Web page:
So as we continue to build our "perfect" site, it will have the latest generation of CT equipment, follow the imaging protocol, and deliver the imaging data to the core lab within the time constraints detailed in the protocol.

Electronic imaging data in native DICOM format is important to the transfer and integrity of high-quality CT imaging. DICOM transferred data will maintain its quality should any postprocessing, 3D or multiplan reconstruction be required. The header of the DICOM data will reveal the parameters used to create the images.

Coordinators and protocols

"The study coordinator and imaging technologist need to understand that the imaging protocols for clinical trials are often different than the protocols the imaging centers follow on a daily basis," said Schaefer. "The site must understand the importance of the information in the site procedure manuals and how important it is to follow the imaging protocol."

Van Rompaey said while it is not necessary for the study coordinator to understand the exact details of why they are doing certain things dictated in the protocols, there are key elements of it that they must master. The areas of time and events are the most important to ensure subjects meet the requirements and progress through the various time points (see Table 1).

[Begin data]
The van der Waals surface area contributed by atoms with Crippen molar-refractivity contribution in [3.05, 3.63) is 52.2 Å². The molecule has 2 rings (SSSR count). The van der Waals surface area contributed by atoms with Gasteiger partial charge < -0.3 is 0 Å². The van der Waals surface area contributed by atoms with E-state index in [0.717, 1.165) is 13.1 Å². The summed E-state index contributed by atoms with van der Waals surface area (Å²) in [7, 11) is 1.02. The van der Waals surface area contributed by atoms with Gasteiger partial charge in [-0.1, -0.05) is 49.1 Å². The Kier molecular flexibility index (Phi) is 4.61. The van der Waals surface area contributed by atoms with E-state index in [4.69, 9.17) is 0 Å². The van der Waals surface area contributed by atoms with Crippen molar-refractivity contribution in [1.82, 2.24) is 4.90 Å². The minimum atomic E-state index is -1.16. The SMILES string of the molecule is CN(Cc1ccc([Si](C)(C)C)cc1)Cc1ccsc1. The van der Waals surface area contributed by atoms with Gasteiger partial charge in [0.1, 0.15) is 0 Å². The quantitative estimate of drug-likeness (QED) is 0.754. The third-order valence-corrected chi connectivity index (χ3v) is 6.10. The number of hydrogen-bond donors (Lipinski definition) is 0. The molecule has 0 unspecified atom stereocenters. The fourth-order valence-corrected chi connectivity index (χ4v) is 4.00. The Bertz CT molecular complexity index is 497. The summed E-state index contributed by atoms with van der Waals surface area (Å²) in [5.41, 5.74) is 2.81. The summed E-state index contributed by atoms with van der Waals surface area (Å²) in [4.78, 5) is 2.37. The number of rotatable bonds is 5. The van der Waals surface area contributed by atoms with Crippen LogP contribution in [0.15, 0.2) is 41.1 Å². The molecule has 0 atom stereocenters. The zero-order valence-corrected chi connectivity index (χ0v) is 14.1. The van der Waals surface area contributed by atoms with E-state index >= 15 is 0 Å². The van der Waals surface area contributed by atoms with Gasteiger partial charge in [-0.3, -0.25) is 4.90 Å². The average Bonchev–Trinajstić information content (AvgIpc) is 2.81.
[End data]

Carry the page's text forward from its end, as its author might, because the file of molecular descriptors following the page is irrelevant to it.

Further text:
Expected Time Requirements

Clinical Study coordinators also must be good facilitators, and if needed, put the imaging center in direct contact with the core lab so that issues can be resolved efficiently. The study coordinator must make sure the order for the subject's exam is written correctly. This must be accompanied by a call to the imaging center to inform them that a patient enrolled in a clinical trial is scheduled for an appointment.

The study coordinator should be able to assist the technologist with completing the necessary forms and answering any questions that may arise about the imaging protocol. The technologist should have a Site Procedure Manual and be familiar with the required imaging sequences or, if necessary, have contact with the imaging core lab facilitated by the study coordinator for clarifications.

Petti commented: "The very nature of a university clinical site and its associated imaging center offers openness to new ideas, experienced technologists, and doctors with an abundance of resources...Because of the teaching environment, many of the necessary modalities are located in close proximity on campus. The flexibility of a university site is also a valued quality in that they operate in an extended time manner to allow for more flexibility for their students."